Chris Martenson: This report lays out the investment thesis for gold. Silver is mentioned only where necessary, as a separate report of equal scope will be forthcoming on that topic. Various factors lead me to conclude that gold is one investment that you can park for the next ten or twenty years, confident that it will perform well. Timing and logic for both entering and finally exiting gold as an investment are laid out in the full report.
The punch line is this: Gold (and silver) is not in bubble territory, and its largest gains remain yet to be realized; especially if current monetary, fiscal, and fundamental supply-and-demand trends remain in play.
In 2001, as the painful end of the long stock bull market finally seeped into my consciousness, I began to grow quite concerned about my traditional stock and bond holdings. Other than a house with 27 years left on a 30 year mortgage, these paper holdings represented 100% of my investing portfolio. So I dug into the economic data to discover what the future likely held. What I found shocked me.
By 2002, I had investigated enough about our monetary, economic, and political systems that I came to the conclusion that holding gold and silver would be a very good idea. So I poured 50% of my liquid net worth into precious metals, and sat back and waited.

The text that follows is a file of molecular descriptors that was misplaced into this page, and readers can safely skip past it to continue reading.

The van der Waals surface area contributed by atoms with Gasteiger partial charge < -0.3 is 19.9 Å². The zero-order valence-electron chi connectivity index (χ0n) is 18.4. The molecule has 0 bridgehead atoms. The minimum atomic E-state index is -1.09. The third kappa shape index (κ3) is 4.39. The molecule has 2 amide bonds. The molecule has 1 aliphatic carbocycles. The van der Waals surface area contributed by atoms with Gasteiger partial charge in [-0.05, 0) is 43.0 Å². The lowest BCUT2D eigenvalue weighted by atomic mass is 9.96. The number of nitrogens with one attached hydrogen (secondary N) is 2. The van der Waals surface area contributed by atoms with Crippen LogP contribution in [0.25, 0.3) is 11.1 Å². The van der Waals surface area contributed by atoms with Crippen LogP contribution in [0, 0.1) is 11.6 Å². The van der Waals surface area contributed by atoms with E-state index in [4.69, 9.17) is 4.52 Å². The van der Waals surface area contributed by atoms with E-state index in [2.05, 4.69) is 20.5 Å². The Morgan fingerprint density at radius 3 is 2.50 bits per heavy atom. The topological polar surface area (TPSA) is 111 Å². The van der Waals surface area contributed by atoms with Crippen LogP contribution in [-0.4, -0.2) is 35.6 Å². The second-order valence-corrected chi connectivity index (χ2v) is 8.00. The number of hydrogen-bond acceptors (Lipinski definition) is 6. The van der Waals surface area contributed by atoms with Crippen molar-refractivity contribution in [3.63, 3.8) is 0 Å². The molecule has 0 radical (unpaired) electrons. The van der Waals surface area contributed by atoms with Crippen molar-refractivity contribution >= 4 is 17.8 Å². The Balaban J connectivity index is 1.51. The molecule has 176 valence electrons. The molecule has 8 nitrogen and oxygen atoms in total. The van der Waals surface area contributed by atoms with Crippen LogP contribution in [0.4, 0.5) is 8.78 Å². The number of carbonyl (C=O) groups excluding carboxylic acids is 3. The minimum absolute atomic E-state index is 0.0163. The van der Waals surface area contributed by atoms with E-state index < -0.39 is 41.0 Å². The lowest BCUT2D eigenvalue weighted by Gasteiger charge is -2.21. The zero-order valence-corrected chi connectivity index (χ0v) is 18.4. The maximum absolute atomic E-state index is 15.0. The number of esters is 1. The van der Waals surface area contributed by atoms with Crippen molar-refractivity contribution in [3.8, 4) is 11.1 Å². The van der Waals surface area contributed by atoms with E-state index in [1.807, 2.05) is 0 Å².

So far so good. But the best is yet to come… unfortunately. I say ‘unfortunately’ because the forces that are going to drive gold higher in current dollar terms are the very same trends that are going to leave most people, and the planet, much worse off than they are now.
Part 1: Why Own Gold?
The reasons to hold gold (and silver), and I mean physical bullion, are pretty straightforward. So let’s begin with the primary ones:
- To protect against monetary recklessness
- As insulation against fiscal foolishness
- As insurance against the possibility of a major calamity in the banking/financial system
- For the embedded ‘option value’ that will pay out handsomely if gold is re-monetized
By ‘monetary recklessness,’ I mean the creation of money out of thin air and the application of more liquidity than the productive economy actually needs. The central banks of the world have been doing this for decades, not just since the onset of the 2008 financial crisis. In gold terms, the supply of above-ground gold is growing at 1.7 % per year, while the money supply has been growing at more than three times that yearly rate since 1960:
Over time, that more than 5% growth differential has created an enormous gap due to the exponential ‘miracle’ of compounding.
Now this is admittedly an unfair view, because the economy has been growing, too. But money and credit growth has still handily outpaced the growth of our artificially and upwardly-distorted GDP measurements by a wide margin. Even as the economy stagnates under this too-large debt load, the credit system continues to expand as if perpetual growth were possible. Given this dynamic, we continue to expect all the resulting extra dollars, debts and other assorted claims on real wealth to eventually show up in prices of goods and services.
And since we live in a system where money is loaned into existence, we also have to look at the growth in credit, as well. Since 1970 the US has been compounding its total credit market debts at the astounding rate of nearly 8% per annum: